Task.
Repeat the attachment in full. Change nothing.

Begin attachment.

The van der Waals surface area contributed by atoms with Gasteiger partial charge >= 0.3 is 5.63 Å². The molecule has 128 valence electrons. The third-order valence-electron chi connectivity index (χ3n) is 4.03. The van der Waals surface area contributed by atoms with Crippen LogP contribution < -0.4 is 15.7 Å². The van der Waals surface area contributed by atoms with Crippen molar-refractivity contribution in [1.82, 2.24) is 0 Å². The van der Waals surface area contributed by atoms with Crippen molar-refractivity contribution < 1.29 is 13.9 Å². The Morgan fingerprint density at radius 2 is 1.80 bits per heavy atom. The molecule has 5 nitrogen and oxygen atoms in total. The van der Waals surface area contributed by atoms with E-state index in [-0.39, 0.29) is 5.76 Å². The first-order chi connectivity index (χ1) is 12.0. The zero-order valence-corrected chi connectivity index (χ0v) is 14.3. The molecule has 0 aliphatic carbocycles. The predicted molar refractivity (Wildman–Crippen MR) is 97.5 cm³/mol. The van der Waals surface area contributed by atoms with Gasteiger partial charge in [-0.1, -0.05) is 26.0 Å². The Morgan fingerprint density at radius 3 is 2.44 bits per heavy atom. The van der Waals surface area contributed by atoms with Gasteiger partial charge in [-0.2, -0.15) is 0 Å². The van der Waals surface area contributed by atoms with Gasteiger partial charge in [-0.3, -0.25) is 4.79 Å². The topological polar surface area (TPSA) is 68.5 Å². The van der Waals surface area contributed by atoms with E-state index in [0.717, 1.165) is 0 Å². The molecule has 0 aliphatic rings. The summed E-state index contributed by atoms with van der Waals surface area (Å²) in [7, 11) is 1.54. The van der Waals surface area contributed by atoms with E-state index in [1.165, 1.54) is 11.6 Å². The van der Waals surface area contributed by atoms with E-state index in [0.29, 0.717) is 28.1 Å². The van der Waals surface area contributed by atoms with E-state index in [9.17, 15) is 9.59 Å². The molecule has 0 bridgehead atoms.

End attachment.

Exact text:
The van der Waals surface area contributed by atoms with Gasteiger partial charge >= 0.3 is 5.63 Å². The molecule has 128 valence electrons. The third-order valence-electron chi connectivity index (χ3n) is 4.03. The van der Waals surface area contributed by atoms with Crippen LogP contribution < -0.4 is 15.7 Å². The van der Waals surface area contributed by atoms with Crippen molar-refractivity contribution in [1.82, 2.24) is 0 Å². The van der Waals surface area contributed by atoms with Crippen molar-refractivity contribution < 1.29 is 13.9 Å². The Morgan fingerprint density at radius 2 is 1.80 bits per heavy atom. The molecule has 5 nitrogen and oxygen atoms in total. The van der Waals surface area contributed by atoms with E-state index in [-0.39, 0.29) is 5.76 Å². The first-order chi connectivity index (χ1) is 12.0. The zero-order valence-corrected chi connectivity index (χ0v) is 14.3. The molecule has 0 aliphatic carbocycles. The predicted molar refractivity (Wildman–Crippen MR) is 97.5 cm³/mol. The van der Waals surface area contributed by atoms with Gasteiger partial charge in [-0.1, -0.05) is 26.0 Å². The Morgan fingerprint density at radius 3 is 2.44 bits per heavy atom. The van der Waals surface area contributed by atoms with Gasteiger partial charge in [-0.2, -0.15) is 0 Å². The van der Waals surface area contributed by atoms with Gasteiger partial charge in [-0.3, -0.25) is 4.79 Å². The topological polar surface area (TPSA) is 68.5 Å². The van der Waals surface area contributed by atoms with E-state index in [0.717, 1.165) is 0 Å². The molecule has 0 aliphatic rings. The summed E-state index contributed by atoms with van der Waals surface area (Å²) in [7, 11) is 1.54. The van der Waals surface area contributed by atoms with E-state index in [1.165, 1.54) is 11.6 Å². The van der Waals surface area contributed by atoms with E-state index in [0.29, 0.717) is 28.1 Å². The van der Waals surface area contributed by atoms with E-state index in [9.17, 15) is 9.59 Å². The molecule has 0 bridgehead atoms.